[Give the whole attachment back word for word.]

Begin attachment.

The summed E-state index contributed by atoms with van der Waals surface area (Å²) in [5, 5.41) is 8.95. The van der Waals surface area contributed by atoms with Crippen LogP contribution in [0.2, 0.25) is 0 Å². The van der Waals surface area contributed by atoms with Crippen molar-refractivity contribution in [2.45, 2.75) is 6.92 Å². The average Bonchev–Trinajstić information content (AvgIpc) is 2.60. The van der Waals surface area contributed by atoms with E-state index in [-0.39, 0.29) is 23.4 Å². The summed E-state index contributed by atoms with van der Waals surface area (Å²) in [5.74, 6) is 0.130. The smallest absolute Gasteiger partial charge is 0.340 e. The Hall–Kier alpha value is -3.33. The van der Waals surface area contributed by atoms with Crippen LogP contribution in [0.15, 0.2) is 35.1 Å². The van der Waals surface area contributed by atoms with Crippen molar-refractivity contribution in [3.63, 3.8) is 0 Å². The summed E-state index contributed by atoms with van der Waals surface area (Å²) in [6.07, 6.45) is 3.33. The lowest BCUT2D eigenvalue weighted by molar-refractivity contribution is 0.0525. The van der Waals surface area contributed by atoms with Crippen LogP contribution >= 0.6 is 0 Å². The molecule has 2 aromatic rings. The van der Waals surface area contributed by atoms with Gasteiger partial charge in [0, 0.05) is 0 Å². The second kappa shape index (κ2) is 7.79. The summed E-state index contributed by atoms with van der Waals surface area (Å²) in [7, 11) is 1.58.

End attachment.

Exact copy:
The summed E-state index contributed by atoms with van der Waals surface area (Å²) in [5, 5.41) is 8.95. The van der Waals surface area contributed by atoms with Crippen LogP contribution in [0.2, 0.25) is 0 Å². The van der Waals surface area contributed by atoms with Crippen molar-refractivity contribution in [2.45, 2.75) is 6.92 Å². The average Bonchev–Trinajstić information content (AvgIpc) is 2.60. The van der Waals surface area contributed by atoms with E-state index in [-0.39, 0.29) is 23.4 Å². The summed E-state index contributed by atoms with van der Waals surface area (Å²) in [5.74, 6) is 0.130. The smallest absolute Gasteiger partial charge is 0.340 e. The Hall–Kier alpha value is -3.33. The van der Waals surface area contributed by atoms with Crippen LogP contribution in [0.15, 0.2) is 35.1 Å². The van der Waals surface area contributed by atoms with Crippen molar-refractivity contribution in [3.63, 3.8) is 0 Å². The summed E-state index contributed by atoms with van der Waals surface area (Å²) in [6.07, 6.45) is 3.33. The lowest BCUT2D eigenvalue weighted by molar-refractivity contribution is 0.0525. The van der Waals surface area contributed by atoms with Crippen LogP contribution >= 0.6 is 0 Å². The molecule has 2 aromatic rings. The van der Waals surface area contributed by atoms with Gasteiger partial charge in [0, 0.05) is 0 Å². The second kappa shape index (κ2) is 7.79. The summed E-state index contributed by atoms with van der Waals surface area (Å²) in [7, 11) is 1.58.